Navigation Links
Paleontologists audition modern examples of ancient behavior
Date:3/16/2011

Paleontologists agree that it's difficult to observe behavior in fossil specimens that are dead even extinct and petrified. One method is to find a modern, living, species that has some similarities to the ancient animal.

That's the strategy adopted by David L. Meyer, University of Cincinnati professor of geology and colleagues as they study a group of ancient shellfish known as brachiopods. Although they resemble clams or other shelled mollusks, brachiopods are more closely related to marine worms. Relatively rare today, brachiopods were a dominant species in Paleozoic seas.

In the fossil-rich rocks of the Cincinnati region, a group of brachiopods known as strophomenates are found fossilized surrounded by tiny "moats." It is believed that the brachiopods themselves made the moats, but it is not certain how they did so. Paleontologists think the animals needed to open their shells to a gape of more than 45 degrees to make the moats.

Meyer, along with Benjamin Dattilo of Indiana University Purdue University Fort Wayne (a Ph.D. graduate of UC's geology program), and two students went looking for a modern analogue to the Paleozoic brachiopods. They found a tiny modern brachiopod named Thecidellina meyeri in the waters off Curaao in the southern Caribbean.

"It's a reasonably good analogue," Meyer said. "They gape widely, and the internal anatomy shows similar structures."

Meyer, Dattilo, and UC students Tanya Del Valle and Christine Rahtz collected a fragment of coral covered with more than 30 Thecidellina specimens, and placed it in a tank with running seawater in the lab in Curaao.

"They rapidly recovered," Meyer said, "resumed normal feeding behaviors, and maintained a 90-degree gape."

With video cameras recording, the paleontologists measured the ability of the modern brachiopods to move water around, generating relatively sluggish feeding currents and relatively strong currents when they snapped their shells shut.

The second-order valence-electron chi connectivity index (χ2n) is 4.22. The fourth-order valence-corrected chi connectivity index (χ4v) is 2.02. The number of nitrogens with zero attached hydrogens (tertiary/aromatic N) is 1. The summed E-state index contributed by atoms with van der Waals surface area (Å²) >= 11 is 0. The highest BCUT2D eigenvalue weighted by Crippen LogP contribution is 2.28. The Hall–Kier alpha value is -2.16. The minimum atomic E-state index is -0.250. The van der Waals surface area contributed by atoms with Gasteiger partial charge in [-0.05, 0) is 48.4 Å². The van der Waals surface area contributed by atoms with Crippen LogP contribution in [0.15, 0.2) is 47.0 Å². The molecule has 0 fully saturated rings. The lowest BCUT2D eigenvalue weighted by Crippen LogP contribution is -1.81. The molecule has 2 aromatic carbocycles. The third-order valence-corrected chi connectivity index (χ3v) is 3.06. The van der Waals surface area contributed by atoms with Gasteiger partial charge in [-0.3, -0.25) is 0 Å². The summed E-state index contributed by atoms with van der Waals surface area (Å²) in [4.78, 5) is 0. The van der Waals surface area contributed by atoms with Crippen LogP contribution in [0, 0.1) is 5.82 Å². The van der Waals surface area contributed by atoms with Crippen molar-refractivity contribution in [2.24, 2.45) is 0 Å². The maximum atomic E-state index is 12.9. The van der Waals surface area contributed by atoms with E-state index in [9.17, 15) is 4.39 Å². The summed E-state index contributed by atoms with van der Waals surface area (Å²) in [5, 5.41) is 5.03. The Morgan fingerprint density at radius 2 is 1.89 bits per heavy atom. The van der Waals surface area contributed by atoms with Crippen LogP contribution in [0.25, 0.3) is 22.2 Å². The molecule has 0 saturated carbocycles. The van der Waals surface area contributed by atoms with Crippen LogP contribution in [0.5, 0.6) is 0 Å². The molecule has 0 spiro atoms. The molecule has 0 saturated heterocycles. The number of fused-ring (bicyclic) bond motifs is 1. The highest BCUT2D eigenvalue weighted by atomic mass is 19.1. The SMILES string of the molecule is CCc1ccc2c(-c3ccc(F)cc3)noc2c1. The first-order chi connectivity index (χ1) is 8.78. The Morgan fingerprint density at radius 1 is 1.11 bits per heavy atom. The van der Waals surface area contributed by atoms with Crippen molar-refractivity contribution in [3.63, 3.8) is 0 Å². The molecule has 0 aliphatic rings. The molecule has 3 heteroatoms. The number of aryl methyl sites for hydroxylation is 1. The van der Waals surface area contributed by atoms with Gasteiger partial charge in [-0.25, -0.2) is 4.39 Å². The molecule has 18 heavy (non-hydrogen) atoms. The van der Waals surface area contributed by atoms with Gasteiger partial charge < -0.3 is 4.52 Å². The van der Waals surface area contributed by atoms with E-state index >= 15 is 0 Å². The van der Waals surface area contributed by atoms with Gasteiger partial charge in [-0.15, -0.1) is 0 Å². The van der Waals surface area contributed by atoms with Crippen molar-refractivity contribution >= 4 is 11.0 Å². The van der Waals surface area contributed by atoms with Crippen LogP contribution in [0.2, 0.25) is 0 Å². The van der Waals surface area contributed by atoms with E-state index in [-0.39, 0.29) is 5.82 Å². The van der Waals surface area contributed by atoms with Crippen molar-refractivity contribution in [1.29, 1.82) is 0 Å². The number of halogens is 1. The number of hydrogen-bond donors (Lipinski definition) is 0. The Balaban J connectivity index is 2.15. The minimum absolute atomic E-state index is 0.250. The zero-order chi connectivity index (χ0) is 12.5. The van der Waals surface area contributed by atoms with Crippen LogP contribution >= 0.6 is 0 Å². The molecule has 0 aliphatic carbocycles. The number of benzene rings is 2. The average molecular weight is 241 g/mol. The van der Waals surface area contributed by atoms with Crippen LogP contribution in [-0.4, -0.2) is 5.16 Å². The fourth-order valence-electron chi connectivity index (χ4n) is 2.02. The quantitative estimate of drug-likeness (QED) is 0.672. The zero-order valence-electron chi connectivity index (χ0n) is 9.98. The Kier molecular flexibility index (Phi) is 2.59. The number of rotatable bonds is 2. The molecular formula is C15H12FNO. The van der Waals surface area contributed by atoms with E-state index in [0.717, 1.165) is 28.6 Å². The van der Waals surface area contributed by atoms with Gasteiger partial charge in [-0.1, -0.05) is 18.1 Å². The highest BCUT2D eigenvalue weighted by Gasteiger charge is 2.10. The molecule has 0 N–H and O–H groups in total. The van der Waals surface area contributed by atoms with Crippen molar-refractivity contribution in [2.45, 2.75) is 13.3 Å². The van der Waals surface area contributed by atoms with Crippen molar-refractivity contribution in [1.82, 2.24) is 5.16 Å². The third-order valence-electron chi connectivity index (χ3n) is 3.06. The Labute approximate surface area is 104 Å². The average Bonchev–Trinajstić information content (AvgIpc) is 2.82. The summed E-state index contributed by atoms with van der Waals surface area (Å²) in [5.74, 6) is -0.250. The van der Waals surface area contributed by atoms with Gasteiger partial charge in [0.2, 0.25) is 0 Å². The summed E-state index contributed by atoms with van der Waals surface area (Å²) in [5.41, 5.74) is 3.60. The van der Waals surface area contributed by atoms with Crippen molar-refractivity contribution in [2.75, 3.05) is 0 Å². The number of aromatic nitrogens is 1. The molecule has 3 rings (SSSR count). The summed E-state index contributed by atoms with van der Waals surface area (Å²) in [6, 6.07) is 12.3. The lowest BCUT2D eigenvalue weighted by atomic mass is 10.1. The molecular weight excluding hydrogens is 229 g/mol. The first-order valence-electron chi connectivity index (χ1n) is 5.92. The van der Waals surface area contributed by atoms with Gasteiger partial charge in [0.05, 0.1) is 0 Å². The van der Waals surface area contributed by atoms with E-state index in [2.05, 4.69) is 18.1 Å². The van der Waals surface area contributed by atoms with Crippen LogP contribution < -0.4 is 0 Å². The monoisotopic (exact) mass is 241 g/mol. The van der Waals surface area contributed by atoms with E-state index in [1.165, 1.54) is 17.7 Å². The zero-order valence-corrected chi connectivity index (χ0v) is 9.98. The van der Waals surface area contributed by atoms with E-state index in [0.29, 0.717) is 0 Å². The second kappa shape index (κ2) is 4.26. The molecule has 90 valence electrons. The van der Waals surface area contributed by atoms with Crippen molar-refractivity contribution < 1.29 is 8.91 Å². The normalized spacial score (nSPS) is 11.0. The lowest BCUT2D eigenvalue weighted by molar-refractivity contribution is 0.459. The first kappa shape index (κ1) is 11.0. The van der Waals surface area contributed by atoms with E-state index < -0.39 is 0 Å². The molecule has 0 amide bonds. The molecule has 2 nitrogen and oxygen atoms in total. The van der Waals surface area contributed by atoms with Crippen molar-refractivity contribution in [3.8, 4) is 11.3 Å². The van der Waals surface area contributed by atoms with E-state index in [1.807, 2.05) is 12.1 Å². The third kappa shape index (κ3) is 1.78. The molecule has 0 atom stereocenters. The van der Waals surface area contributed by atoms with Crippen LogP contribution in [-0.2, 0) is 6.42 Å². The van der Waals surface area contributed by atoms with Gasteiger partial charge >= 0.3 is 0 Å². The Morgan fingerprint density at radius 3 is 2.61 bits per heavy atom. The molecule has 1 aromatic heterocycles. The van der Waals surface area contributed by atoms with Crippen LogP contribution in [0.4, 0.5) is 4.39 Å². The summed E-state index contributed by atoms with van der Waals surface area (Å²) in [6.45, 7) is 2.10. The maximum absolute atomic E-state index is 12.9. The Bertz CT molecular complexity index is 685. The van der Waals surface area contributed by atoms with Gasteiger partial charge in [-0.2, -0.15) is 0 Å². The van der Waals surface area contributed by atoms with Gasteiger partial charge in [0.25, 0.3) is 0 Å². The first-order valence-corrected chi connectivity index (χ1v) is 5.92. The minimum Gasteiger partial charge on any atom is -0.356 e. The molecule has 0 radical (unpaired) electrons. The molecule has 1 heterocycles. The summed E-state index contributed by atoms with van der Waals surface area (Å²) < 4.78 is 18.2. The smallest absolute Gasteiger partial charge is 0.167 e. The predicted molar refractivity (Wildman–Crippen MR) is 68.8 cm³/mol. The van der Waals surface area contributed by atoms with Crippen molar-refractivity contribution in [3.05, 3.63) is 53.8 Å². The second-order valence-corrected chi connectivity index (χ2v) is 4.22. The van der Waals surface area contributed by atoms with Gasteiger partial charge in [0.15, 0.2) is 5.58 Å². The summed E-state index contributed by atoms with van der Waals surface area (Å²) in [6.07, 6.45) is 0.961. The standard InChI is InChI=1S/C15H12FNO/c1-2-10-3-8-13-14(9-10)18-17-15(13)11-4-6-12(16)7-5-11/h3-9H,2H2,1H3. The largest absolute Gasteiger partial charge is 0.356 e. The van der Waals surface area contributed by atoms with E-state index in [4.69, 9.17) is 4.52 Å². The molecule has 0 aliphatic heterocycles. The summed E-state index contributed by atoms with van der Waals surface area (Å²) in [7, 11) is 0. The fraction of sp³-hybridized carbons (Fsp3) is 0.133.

Sometimes, the brachiopods would snap shut, stay shut, and then slowly open. At other times, they would open partially and shut several times in rapid succession.

The behavior of the modern animals provides a clue to ancient behaviors.

"By analogy," Meyer said, "feeding currents of the ancient brachiopods were too weak to disturb sediments, allowing them to feed close to the sea floor."


'/>"/>

Contact: Greg Hand
greg.hand@uc.edu
513-556-1822
University of Cincinnati
Source:Eurekalert

Related biology news :

1. Paleontologists find extinction rates higher in open-ocean settings during mass extinctions
2. Paleontologists doubt dinosaur dance floor
3. Ancient teeth raise new questions about the origins of modern man
4. 40-year-old test procedure finds modern niche in developing new medicines
5. The brains of Neanderthals and modern humans developed differently
6. Modern humans emerged far earlier than previously thought
7. Scripps Research study challenges conventional theory of modern drug design
8. New book reviews ancient and modern worlds of RNA
9. Cactus genes connect modern Mexico to its prehistoric past
10. Irish hares fall foul of modern farming trap
11. Prehistoric fish extinction paved the way for modern vertebrates
Post Your Comments:
*Name:
*Comment:
*Email:
(Date:5/24/2016)... Ampronix facilitates superior patient care by providing unparalleled technology to leaders of ... the latest premium product recently added to the range of products distributed by Ampronix. ... ... ... Medical Display- Ampronix News ...
(Date:5/3/2016)... , May 3, 2016  Neurotechnology, a ... the MegaMatcher Automated Biometric Identification System (ABIS) ... large-scale multi-biometric projects. MegaMatcher ABIS can process multiple ... using any combination of fingerprint, face or iris ... MegaMatcher SDK and MegaMatcher Accelerator , ...
(Date:4/19/2016)... The new GEZE SecuLogic access ... "all-in-one" system solution for all door components. It can ... door interface with integration authorization management system, and thus ... minimal dimensions of the access control and the optimum ... offer considerable freedom of design with regard to the ...
Breaking Biology News(10 mins):
(Date:6/23/2016)... ... June 23, 2016 , ... Charm Sciences, Inc. ... test has received AOAC Research Institute approval 061601. , “This is another AOAC-RI ... stated Bob Salter, Vice President of Regulatory and Industrial Affairs. “The Peel Plate ...
(Date:6/23/2016)... ON (PRWEB) , ... June 23, 2016 , ... STACS ... DNA Technical Leader at the Arkansas State Crime Laboratory, has joined STACS DNA as ... the STACS DNA team,” said Jocelyn Tremblay, President and COO of STACS DNA. “In ...
(Date:6/23/2016)... On Wednesday, June 22, 2016, the NASDAQ Composite ... Jones Industrial Average edged 0.27% lower to finish at 17,780.83; ... has initiated coverage on the following equities: Infinity Pharmaceuticals Inc. ... NKTR ), Aralez Pharmaceuticals Inc. (NASDAQ: ARLZ ), ... more about these stocks by accessing their free trade alerts ...
(Date:6/23/2016)... 23, 2016 ReportsnReports.com adds ... to its pharmaceuticals section with historic and forecast ... much more. Complete report on the ... profiling 15 companies and supported with 261 tables ... . The Global Cell Culture ...
Breaking Biology Technology: